There aren’t many people who don’t appreciate a good holiday. And in today’s world, the best holidays are the ones that combine celebration of an event or an ideal with an extra layer of symbolism and participation. These are the holidays that encourage people to commemorate important moments from the past, rather than simply remember what happened many years ago.
Think about Thanksgiving, for example. This holiday was originally observed as a way to remember the struggles and triumphs of the earliest American settlers. In 1863— right in the middle of the American Civil War—President Abraham Lincoln delivered a proclamation that established what we currently observe as the national day of Thanksgiving on the fourth Thursday of November.
The wonderful thing about Thanksgiving, however, is that we get to participate in the holiday. We don’t simply remember those settlers intellectually, nor do we stop at contemplating the value of being thankful on a philosophical level. We get to eat turkey! We get mashed potatoes and green beans and cranberry sauce and pumpkin pie! We also gather together with the people we love most so that we can feel the warmth of giving thanks on an emotional level—so that we actually become thankful even as we celebrate Thanksgiving.
Something similar happens within the church when we celebrate the baptism of a new disciple of Jesus. No, disciples don’t get baptized every year. But the rite of baptism itself is very much a participation and a commemoration of something, rather than a simple ritual—specifically, it’s a commemoration of a person’s salvation.
What’s one of your favorite holidays? Why?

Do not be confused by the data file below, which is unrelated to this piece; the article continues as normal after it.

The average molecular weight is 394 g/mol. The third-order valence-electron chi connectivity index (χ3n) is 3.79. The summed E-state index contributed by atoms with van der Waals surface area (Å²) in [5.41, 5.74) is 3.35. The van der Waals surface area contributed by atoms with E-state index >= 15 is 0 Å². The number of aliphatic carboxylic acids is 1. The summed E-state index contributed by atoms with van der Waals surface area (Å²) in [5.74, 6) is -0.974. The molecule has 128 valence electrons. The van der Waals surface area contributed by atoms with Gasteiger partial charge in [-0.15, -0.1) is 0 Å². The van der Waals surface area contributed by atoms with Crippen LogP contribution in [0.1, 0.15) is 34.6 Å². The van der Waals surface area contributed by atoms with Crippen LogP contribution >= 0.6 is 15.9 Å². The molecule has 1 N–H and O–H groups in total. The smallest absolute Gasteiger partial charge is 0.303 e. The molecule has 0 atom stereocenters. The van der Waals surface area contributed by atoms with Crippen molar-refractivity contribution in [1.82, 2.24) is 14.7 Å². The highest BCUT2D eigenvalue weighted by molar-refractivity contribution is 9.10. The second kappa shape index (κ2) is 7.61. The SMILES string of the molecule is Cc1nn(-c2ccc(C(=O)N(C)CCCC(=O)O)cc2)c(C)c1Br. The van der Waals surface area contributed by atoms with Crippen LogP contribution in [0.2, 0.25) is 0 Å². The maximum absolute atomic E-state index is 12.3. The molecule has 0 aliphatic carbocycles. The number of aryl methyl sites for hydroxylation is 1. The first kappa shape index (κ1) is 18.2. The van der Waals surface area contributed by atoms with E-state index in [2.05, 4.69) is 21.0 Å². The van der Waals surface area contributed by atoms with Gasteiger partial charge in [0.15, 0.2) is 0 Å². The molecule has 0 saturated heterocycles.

How would you summarize your earliest impressions of baptism within the church?
As we take a deeper look at the practice of baptism within the Scriptures, we’ll see that it’s much more than a celebration or even a commemoration. Indeed, baptism is our first act of obedience as disciples of Christ.
Ritual washings and other forms of baptism were a common practice for the Jewish people before the launch of the early church. In fact, Jesus Himself was baptized by John the Baptist at the beginning of His public ministry (see Matt. 3:13-17). For that reason, the authors of the New Testament epistles included a number of instructions for incorporating the ordinance of baptism as a core practice of the church. (Note: an “ordinance” is a spiritual practice that demonstrates a person’s faith in Christ.)
One of the most important of those instructions came from the apostle Paul in Romans 6:1-11:
1 What should we say then? Should we continue in sin so that grace may multiply? 2 Absolutely not! How can we who died to sin still live in it? 3 Or are you unaware that all of us who were baptized into Christ Jesus were baptized into his death? 4 Therefore we were buried with him by baptism into death, in order that, just as Christ was raised from the dead by the glory of the Father, so we too may walk in newness of life. 5 For if we have been united with him in the likeness of his death, we will certainly also be in the likeness of his resurrection. 6 For we know that our old self was cruci ed with him so that the body ruled by sin might be rendered powerless so that we may no longer be enslaved to sin, 7 since a person who has died is freed from sin. 8 Now if we died with Christ, we believe that we will also live with him, 9 because we know that Christ, having been raised from the dead, will not die again. Death no longer rules over him. 10 For the death he died, he died to sin once for all time; but the life he lives, he lives to God. 11 So, you too consider yourselves dead to sin and alive to God in Christ Jesus.
What do you like best about these verses?
How do these verses contribute to your understanding of baptism?